Défense de thèse

Défense de thèse de Nicolas Moreno


June 8, 2022
Classroom N1d 0/86, N1 Building
Rue Louvrex 14
4000 Liège
14:00 - 17:00

On June 08, 2022, Nicolas Moreno will publicly defend his thesis entitled:

"Sentiment Analytics and Financial Markets"

To register for the drink after the defense please register via: https://hec-liege.idloom.events/doctoral-defense-nicolas-moreno

Classroom number: N1d 0/86

Jury members 

  • Marie Lambert (Supervisor), HEC Liège, Management School of the University of Liège
  • Wouter Torsin (President), HEC Liège, Management School of the University of Liège
  • Gabriela Contreras, Radboud University
  • Theodoros Evgeniou, INSEAD
  • Ashwin Ittoo, HEC Liège, Management School of the University of Liège
  • Thomas Renault, University Paris 1 Panthéon-Sorbonne


From major news outlets to social media and the general public, it is common to find mentions of the existence of relationships between narratives and economic outcomes. By definition, those narratives are forms of soft information, which until recently have been difficult to quantify and are often propagated through natural language and text in particular. With the advent of the digital age and the exponential increase of information available online in the past years, researchers can now leverage this soft information and bring much-needed academic rigor to understand the role narratives play in shaping specific economic outcomes.

This thesis seeks to leverage a key dimension of those narratives: Sentiment. In the context of this thesis, sentiment is defined as the disposition of an entity toward another entity, expressed via a specific medium. In the first three chapters of this thesis, the medium of interest is “News,” specifically news stories published in the financial press. The first paper uses firm-specific news sentiment to understand why market anomalies earn a premium on earnings announcement days, a finding which could previously not be reconciled with classical risk-based pricing frameworks. News sentiment shows that this premium for value firms is concentrated on bad news events, which permits us to propose new avenues to understand this market anomaly.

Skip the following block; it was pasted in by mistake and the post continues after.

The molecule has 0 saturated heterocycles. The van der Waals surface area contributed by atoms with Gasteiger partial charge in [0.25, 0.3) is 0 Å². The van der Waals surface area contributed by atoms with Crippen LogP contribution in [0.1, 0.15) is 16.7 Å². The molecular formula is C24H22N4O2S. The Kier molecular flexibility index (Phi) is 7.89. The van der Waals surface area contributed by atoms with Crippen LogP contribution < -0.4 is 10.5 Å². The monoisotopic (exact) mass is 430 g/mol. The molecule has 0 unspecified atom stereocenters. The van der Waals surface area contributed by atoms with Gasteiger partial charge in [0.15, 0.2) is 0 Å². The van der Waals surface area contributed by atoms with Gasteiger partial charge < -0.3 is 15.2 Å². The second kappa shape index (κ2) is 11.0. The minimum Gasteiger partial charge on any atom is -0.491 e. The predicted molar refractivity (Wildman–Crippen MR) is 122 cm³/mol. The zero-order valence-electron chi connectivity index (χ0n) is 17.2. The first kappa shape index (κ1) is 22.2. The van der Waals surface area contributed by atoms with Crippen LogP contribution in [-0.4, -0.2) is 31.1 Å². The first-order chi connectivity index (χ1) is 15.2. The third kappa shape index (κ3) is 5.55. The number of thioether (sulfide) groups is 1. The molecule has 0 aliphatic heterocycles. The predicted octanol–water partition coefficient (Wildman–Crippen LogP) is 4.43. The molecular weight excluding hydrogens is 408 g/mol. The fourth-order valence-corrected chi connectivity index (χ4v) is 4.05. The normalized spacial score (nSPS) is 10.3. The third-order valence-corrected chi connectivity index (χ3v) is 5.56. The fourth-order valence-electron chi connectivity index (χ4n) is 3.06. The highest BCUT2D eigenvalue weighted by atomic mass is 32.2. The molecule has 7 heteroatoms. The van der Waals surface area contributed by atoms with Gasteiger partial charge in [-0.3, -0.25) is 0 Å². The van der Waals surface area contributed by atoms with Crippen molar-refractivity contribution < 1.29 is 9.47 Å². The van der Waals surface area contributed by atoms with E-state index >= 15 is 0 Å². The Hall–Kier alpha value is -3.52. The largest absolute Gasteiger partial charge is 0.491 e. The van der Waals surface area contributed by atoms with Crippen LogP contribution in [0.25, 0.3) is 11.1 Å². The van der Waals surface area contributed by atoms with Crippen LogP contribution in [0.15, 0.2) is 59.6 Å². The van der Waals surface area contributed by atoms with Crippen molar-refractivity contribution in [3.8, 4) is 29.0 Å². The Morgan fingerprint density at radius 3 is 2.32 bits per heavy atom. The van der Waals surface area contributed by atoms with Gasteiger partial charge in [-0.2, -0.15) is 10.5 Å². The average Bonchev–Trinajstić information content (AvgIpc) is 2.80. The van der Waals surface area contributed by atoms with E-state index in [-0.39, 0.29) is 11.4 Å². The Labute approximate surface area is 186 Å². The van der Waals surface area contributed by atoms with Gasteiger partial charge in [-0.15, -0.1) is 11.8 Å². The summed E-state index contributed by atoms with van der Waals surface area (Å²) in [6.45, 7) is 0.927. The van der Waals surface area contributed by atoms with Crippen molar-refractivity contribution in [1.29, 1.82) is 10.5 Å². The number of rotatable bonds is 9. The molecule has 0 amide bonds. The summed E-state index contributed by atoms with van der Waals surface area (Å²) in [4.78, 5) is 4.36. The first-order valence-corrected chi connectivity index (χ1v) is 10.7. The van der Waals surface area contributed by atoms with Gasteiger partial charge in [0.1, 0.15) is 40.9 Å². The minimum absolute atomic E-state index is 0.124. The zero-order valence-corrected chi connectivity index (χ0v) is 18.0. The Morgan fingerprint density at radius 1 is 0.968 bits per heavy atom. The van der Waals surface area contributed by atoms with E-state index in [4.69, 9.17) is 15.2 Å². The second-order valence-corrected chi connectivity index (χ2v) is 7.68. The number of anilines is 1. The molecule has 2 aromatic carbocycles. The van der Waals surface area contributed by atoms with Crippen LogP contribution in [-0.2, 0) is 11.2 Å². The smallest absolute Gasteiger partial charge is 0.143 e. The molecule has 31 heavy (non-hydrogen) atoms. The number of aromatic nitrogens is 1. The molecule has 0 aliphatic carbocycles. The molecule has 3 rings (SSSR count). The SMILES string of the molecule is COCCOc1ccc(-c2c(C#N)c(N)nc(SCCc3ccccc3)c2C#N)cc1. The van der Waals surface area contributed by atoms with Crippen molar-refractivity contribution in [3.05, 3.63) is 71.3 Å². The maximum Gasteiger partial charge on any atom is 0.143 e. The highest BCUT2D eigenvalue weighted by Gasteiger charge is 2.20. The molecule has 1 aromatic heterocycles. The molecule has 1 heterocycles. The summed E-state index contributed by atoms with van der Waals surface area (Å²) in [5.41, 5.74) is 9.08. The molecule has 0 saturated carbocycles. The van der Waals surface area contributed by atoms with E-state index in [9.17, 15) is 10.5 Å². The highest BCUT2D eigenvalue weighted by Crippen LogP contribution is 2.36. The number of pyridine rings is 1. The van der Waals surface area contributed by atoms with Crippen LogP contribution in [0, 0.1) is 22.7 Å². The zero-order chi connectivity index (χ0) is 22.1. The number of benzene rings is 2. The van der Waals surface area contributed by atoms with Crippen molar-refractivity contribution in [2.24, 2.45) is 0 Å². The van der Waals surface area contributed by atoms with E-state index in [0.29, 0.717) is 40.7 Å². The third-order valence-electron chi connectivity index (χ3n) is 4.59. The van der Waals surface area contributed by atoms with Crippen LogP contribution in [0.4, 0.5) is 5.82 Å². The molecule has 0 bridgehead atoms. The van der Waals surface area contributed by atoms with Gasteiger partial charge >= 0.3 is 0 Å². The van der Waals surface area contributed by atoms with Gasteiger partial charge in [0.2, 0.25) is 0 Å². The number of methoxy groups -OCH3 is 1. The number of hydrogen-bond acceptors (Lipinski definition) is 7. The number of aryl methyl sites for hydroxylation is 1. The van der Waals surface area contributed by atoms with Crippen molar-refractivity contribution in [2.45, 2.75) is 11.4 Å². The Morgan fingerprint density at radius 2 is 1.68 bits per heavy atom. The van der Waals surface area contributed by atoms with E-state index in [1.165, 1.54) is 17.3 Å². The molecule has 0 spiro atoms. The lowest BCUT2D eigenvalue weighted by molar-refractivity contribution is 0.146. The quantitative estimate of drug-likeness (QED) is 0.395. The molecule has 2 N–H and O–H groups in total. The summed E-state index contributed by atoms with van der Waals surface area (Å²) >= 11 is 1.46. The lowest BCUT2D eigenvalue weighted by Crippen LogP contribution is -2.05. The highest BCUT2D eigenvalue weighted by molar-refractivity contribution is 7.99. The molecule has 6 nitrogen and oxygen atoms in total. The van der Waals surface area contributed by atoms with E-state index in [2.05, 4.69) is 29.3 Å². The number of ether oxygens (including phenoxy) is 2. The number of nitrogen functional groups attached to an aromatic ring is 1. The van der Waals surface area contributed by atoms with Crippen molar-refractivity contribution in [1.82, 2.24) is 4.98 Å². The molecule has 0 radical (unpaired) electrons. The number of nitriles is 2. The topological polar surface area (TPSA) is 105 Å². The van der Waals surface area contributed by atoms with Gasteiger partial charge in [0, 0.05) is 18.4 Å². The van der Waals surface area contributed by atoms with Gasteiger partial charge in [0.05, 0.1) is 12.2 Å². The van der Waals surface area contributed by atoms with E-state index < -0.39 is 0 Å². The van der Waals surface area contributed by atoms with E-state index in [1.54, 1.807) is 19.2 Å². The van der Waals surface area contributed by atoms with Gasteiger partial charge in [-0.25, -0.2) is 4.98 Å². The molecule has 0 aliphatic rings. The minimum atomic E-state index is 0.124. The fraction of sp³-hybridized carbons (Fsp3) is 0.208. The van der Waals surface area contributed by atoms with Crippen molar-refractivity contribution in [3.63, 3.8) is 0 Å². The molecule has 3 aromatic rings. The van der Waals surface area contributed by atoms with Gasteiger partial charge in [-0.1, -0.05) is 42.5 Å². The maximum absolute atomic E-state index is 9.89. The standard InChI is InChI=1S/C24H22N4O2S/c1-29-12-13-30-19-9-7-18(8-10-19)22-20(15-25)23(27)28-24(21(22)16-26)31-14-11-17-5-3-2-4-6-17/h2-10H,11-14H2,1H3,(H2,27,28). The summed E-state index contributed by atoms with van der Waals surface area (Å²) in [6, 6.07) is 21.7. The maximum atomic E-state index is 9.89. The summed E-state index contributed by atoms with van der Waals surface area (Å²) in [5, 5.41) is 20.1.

The second and third chapters investigate how news can help understand drivers of market anomalies. Market anomalies have played a central role in asset pricing research over the past decades, and numerous competing theories seek to accommodate empirical observations that deviate from the classical model. Chapter two proposes a framework based on cash-flow and discount rate news, allowing us to capture the driving forces behind anomaly returns and disentangle competing explanations for anomalies. Notably, we find that cash-flow news plays a fundamental role. It turns out that changes in expectations along anomaly characteristics comove as a function of aggregate cash-flow news. The third chapter investigates drivers of anomaly returns and characterizes news of momentum and value stocks, in particular, highlighting the strong negative correlation between the two. It is also the first to link cash-flow news, discount rate news, and news sentiment.

The economic outcome of interest in the fourth chapter is to understand how changes in company ownership, especially following leveraged buy-outs, affect employee welfare. To achieve this task, we gather millions of online reviews of employees about their employers and investigate the underlying text data to characterize the impact private equity firms have on those narratives. Overall, employees’ satisfaction drops sharper following leverage buy-outs than in other types of ownership changes. We can trace the problems back to employees who are lower in the corporate hierarchy: complaints about lack of care from management and fear of layoffs and cost-cutting drive the decline of employee sentiment.

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